the soil, the process cannot be reversed. Therefore, plants stunted by high
levels of copper have a lower nutritional value to cattle. Copper sulphate
footbath solutions may be tagged to slurry at the highest practical dilution
and spread widely on the land.
The sulphates are quite rapidly deactivated by combining with the proteins in manure.
Studies have shown that formalin (formaldehyde) is carcinogenic meaning that it can cause cancer in humans. Furthermore, it can cause serious damage to organs including the eyes (blindness), heart, and kidney. Next time when touching formalin, think about your workers .
Are you aware why your pre-rinse water temperature should
not be higher than 45°C, but also not lower than 35°C?
Proteins will denature when temperature exceeds 45°C, making
it more difficult to clean
Fats will solidify and adhere to surfaces when temperature reaches below 35°C Denaturation can occur when proteins and nucleic acids are subjected to elevated temperature they lose the quaternary structure, tertiary structure, and secondary structure resulting in Milk Coagulation and Protein Denaturation.
Have you seen fat globules in your filter , do you mistake it for mastitis ?
Check your filter after your wash and see if there are any signs of denaturation or Coagulation
I Recently read a dairy sector Report on future farming, I am trying to understand future trends and where it will take the industry .
Over the last 25 years dairy farming has been taken to another level with a shift to intensive farming that really started in the Second World War. This effort for cheap food led to animal welfare issues related to widespread acceptance of confinement systems, genetic selection for growth rate and yield, . In the twenty five years, a recent historical report has found significant changes in the number of animals farmed and the structure of the industry. There has been growth in the dairy sector per farm, however a decline in the red meat sector, and plateau across all agricultural sectors. Breeding for increased growth rate and yield has continued apace with fewer cows, more milk, with associated health and welfare issues.
Milk quotas were introduced within the European Union to alleviate
restrictions on EEC milk output and were introduced in response to the problem
of surpluses and their budgetary consequences.
The action of the scheme has had wide-ranging effects on
agricultural patterns and markets and on linked activities, but must also be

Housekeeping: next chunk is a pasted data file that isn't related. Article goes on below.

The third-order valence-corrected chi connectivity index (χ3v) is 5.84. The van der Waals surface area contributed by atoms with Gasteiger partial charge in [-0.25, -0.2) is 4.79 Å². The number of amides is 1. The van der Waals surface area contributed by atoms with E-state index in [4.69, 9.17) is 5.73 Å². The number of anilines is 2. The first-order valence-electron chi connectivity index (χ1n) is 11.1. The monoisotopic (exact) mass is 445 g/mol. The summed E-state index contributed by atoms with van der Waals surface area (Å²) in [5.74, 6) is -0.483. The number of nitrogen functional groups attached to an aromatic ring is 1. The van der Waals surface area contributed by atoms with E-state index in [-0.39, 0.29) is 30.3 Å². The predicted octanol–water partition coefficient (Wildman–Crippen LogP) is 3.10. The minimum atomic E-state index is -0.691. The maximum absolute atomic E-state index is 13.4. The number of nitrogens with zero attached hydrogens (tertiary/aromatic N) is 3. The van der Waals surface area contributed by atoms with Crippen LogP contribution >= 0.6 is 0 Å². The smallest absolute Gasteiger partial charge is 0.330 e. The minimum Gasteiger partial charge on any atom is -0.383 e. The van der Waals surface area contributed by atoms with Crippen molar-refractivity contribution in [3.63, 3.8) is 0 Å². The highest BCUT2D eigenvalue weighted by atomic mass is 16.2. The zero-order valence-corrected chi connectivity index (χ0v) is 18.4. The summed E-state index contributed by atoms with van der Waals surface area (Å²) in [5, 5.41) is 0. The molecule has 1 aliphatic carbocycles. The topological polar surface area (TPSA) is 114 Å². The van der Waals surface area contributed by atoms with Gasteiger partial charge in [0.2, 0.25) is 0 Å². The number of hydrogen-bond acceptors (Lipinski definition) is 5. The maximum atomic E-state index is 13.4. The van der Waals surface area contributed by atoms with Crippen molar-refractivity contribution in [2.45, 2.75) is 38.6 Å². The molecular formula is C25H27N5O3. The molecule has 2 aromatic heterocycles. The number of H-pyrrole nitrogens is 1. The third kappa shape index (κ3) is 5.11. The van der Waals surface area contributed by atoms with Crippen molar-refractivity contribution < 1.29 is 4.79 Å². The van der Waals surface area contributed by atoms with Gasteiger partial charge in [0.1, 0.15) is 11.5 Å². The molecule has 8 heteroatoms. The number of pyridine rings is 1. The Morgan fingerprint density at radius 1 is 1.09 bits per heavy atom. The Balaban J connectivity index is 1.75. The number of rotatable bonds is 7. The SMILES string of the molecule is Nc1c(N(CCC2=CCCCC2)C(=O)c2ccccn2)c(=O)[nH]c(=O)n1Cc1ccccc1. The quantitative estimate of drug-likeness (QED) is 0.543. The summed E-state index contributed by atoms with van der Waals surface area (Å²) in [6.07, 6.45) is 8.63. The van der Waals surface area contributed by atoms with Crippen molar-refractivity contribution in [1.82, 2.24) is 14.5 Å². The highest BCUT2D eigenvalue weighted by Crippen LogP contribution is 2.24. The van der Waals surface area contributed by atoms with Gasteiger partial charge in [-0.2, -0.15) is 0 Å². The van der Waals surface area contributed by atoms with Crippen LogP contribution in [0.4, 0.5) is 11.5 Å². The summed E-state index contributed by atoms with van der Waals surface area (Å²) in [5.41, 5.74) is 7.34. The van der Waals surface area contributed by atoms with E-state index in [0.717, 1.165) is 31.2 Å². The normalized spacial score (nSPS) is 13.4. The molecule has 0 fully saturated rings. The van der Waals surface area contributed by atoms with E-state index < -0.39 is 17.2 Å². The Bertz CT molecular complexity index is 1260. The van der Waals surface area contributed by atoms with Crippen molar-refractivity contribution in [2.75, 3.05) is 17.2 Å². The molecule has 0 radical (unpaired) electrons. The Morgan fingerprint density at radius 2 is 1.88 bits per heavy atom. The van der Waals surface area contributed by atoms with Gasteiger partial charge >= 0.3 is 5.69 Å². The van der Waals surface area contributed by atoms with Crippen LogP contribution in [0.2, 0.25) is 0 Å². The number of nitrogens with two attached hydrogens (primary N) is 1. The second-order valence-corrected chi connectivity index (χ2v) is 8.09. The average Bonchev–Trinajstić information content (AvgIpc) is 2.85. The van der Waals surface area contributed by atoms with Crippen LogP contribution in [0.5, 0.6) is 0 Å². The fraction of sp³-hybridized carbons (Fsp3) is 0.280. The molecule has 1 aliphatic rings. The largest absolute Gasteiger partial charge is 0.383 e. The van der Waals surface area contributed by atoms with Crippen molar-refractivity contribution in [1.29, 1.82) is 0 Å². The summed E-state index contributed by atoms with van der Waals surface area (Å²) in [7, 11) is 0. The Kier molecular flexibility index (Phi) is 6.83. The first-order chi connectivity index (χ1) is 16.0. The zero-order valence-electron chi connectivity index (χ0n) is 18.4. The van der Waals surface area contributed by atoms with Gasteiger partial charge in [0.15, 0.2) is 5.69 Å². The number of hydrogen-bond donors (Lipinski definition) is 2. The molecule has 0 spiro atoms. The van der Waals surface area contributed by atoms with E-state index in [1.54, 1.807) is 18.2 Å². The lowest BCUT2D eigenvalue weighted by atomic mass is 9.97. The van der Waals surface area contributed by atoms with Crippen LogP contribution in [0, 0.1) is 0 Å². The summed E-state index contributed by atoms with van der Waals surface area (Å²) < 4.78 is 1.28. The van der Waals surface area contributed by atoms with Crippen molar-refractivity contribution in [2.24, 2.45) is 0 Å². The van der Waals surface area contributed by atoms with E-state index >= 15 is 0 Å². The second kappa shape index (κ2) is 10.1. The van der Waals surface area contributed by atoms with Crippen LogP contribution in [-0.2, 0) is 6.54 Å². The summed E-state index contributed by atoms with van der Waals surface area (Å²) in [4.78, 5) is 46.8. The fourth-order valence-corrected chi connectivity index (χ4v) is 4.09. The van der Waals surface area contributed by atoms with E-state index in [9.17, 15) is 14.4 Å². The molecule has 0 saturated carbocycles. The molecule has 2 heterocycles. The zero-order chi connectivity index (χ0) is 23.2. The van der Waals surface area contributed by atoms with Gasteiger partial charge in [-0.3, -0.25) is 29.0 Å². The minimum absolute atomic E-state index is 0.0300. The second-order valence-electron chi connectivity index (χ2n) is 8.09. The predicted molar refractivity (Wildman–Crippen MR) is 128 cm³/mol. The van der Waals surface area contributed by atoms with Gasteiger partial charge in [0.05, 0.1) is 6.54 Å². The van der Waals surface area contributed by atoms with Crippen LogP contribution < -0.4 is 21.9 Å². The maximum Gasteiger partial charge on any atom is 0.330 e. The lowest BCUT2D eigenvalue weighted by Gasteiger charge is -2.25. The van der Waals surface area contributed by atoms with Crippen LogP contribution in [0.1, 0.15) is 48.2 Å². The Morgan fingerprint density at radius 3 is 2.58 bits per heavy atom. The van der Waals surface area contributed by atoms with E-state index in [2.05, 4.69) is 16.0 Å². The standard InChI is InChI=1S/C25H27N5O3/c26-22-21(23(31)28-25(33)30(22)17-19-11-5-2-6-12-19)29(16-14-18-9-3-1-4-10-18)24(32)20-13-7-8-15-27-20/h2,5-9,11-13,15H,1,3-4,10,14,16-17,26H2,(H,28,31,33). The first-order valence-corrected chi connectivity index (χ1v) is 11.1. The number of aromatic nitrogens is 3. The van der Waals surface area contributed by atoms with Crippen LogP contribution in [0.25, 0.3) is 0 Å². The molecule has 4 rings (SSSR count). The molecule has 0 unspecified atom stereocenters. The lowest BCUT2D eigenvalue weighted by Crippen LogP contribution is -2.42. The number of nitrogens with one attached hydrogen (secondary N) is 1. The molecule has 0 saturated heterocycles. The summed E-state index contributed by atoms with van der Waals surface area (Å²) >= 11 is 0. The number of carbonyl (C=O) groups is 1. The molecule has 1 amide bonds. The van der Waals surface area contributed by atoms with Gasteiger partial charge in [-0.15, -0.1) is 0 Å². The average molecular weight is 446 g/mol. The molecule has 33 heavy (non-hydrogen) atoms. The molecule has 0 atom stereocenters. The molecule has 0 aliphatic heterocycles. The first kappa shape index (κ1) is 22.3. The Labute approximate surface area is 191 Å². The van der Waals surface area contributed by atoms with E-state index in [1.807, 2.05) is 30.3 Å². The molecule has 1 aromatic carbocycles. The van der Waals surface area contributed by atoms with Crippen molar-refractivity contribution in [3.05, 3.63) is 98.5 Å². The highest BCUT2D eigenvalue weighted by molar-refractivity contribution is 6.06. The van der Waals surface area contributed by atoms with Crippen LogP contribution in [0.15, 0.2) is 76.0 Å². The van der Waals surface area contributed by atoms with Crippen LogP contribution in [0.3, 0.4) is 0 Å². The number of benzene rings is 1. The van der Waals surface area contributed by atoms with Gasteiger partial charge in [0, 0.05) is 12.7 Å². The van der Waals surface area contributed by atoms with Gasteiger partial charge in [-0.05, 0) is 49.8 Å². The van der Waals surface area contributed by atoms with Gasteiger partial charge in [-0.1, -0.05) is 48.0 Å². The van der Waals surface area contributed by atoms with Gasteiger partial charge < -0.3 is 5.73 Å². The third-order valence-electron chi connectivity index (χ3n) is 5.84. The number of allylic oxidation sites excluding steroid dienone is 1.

seen in the context of world trade in dairy products.
Pressure on the dairy sector to placate continuing societal
demands for cheap food will be worsened by a range of economic, social and
There seems to be a focus and a large shift away from
farming systems and input standards towards also measuring and seeking to
improve welfare outcomes for the animals. This trend is expected to continue
and accelerate. The development and adoption of outcomes-based approaches to
welfare is likely to be supported by the development of new automated
technologies for assessing animal health and wellbeing.
The legal recognition of animals as sensitive beings in the
EU in 1997 was a major victory for animal welfare and established a foundation
on which future animal protection legislation could be built. Another landmark
moment was the introduction of the Animal Welfare Act 2006, which overhauled
animal welfare legislation in the UK and introduced a ‘duty of care’; making
owners and keepers responsible for ensuring the welfare needs of their animals
The generally-quoted aims for mastitis control and milk
quality on UK dairy farms are:
Mastitis incidence rate of no more than 30 cases per 100
cows per year.
Mastitis persistence rate of no more than 20% of the herd
affected per year.
Mastitis re-occurrence rate of less than 10% of the total
number of cases.
Dairy farmers are facing many challenges today. As new
systems for milking cows are installed it seems software systems are very
complex. Many applications produce a lot of data, but do not offer the right
information simply to the farmer.
The complexity in the agricultural sector is increasing
We are now moving into the age of SMART farming Therefore the
future smart farming technologies are going to be leading the way over the years.
Smart farming is new and still developing it’s a huge market
and growing rapidly.
You have just spent a fortune on your new milking system,
with the knowledge you have the latest and up to date information at hand.
However the reality is that you just don’t have the time to
digest all the information and act on it
That information is crucial to act and react to different situations.
I recently visited a farm where the state of the art milking
system was installed with the latest software and a mind boggling amount of information.
Just one aspect of Smart farming when In conversation I asked
the farm manager if he knew his percentage of mastitis cases per annum and
whether all treated cases were recorded I was reassured that all cases were recorded
and he believed his case rate was 25 percent, once I scoured the software it transpired
it was more like 38 percent.
Having this knowledge he can now turn data into information
to help him make better decisions.
If this data is used farmers, herdsmen and other dairy
professionals can use the information to pass on to the employees and act accordingly.